on Fri, 09/01/2017 - 00:33
A traditional waterfall method breaks the workflow down into stages. You complete one phase of the production life-cycle before continuing to the next. The names of the steps are up to you and can vary and are usually tailored to your organization's style or terminology already in use. Make it work for you. The objectives of the waterfall method are to complete one phase before moving on to the next and to have the output from each task feeding into the next so that there's a logical progression of development.
Shown below is a mock waterfall. Next to each point is a brief description of the purpose of each stage. You begin by analyzing your needs and all of the following steps should be completed using what you've already learned/solidified to shape your next step.
1. Analyze needs — Determine and establish the site’s purpose, list how the site supports your goals and see if a site is the best option for you.
2. Collect requirements — Based on your needs and goals, gather, analyze, document and evaluate your site requirements.
3. Create a design — Based on step 2 (requirements) you design your interfaces, workflow, interactions, information architecture and various features you need developed.
4. Develop the site — Based on step 2 (requirements) and step 3 (design) you install, configure, organize, populate, develop, and test your site.
5. Implement the site — Have your site's purpose and role in the company/organization in mind while you manage the changes that it will cause in your organization. This will include preparing your marketing campaign, training your users and configuring your site to go live.
6. Sustain the site- You will need to keep the site updated and if there's a steady stream of new content then that will need managed appropriately. Routine and planned maintenance will keep the site healthy.
The waterfall method creates an ordered project flow which makes it easier to manage. It also makes the initial bid process smoother because your first few steps (finding out your requirements and design needs) provide you with a basis for getting a bid from a contractor, estimating timelines/schedules and planning resources. The bottom line is that if you've done a thorough job with first the requirements then the design then the project development has a pretty good shot of running smoothly.
Also, waiting until all the requirements and design decisions are made before you start putting your plans into action lets you feel out how risky certain requirements are before you're commited to them. Then let developers take over and start implementing. This can save you from realizing too late in the game that certain requirements might extend your project too far past a deadline or raise the price of completion beyond your budget.
There is a potential for trouble in the lack of flexibility. Even if you do a thorough job with the requirements and the design stages what happens if you change your mind? If you need to modify a requirement after development begins (or even delete or add some requirements) then what? This method assumes that once the requirements are finished there will not be any changes. In the real world that is not typical. However, you should at least be able to forsee any major risks associated with your requirements.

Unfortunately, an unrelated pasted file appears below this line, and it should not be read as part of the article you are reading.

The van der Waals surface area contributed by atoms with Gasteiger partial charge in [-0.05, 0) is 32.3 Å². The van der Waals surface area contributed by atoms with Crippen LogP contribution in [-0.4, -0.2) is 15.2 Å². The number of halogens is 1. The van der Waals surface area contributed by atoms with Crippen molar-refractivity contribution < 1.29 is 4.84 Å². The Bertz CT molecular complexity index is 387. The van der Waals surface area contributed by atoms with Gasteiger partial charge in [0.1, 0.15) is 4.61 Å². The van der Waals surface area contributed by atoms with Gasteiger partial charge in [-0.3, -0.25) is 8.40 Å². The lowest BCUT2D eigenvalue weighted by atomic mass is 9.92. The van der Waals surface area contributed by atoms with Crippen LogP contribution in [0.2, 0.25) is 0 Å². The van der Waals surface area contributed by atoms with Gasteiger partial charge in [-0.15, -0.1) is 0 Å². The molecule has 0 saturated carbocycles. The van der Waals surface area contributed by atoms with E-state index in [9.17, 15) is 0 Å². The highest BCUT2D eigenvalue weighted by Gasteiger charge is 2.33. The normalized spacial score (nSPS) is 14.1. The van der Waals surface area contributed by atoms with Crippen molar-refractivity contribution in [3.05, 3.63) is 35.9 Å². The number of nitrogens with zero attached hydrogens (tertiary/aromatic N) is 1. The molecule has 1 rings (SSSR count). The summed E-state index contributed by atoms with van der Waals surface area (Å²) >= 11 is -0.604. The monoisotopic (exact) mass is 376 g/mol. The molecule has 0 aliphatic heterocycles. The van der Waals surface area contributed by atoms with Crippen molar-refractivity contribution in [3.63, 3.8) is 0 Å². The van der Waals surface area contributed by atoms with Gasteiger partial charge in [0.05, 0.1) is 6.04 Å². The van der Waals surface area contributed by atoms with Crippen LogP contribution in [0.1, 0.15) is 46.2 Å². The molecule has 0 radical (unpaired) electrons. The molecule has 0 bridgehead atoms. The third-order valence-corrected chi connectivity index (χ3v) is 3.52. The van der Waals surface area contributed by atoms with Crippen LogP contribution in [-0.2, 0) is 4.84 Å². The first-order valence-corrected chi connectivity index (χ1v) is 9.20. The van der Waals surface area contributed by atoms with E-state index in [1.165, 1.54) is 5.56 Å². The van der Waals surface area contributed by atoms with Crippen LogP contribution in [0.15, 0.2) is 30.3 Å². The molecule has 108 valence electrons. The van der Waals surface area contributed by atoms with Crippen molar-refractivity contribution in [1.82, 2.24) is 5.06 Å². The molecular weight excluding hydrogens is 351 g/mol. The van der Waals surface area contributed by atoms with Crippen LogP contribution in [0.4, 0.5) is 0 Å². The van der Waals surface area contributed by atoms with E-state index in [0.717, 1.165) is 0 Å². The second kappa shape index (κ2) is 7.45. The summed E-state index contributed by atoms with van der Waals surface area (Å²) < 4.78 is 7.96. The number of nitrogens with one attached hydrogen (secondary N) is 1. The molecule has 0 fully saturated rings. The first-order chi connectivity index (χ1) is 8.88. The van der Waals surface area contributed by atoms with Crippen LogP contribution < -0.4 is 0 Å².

Another potential disadvantage is feeling like your wheels are spinning; that your time is spent talking and planning instead of doing. This can add pressure and frustration, particularly if everyone is not on board with the idea(ex:"It's been more than two months and we don't have a site.") Time spent laying the groundwork for a project isn't necessarily time wasted though. Sometimes it simply takes a few months to understand what you want out of your site and to firm up a consensus with the project investors etc. This kind of foundation increases the liklihood of you getting the funds and approval you will need to actually develop the site. However, some believe that you can't forsee everything you will need upfront so it is a waste of time to plan a site too meticulously seeing as how the plan will inevitably change. While this is somewhat true, your big picture "needs and wants" as they pertain to your site will probably remain consistent from the project's inception to its completion.
The specifications and precise details may change/vary but that's not an obstacle in scoping out the major functionality of the site. Ideally, you can reduce these kinds of risks by involving everyone who will ultimately be responsible for the implementation of your collective vision (designers and developers) in the requirements and design phases. Joint application design/development (JAD) sessions are meetings with responsible parties and stakeholders all in one location in order to present the requirements and their respective justifications. In these forums potential plans and solutions are explored and debated. When you bring together your best team members Your best shot for having the best solution comes from combining your best team members involved in the planning phase (instead of hearing a great idea when it's too late to use it.)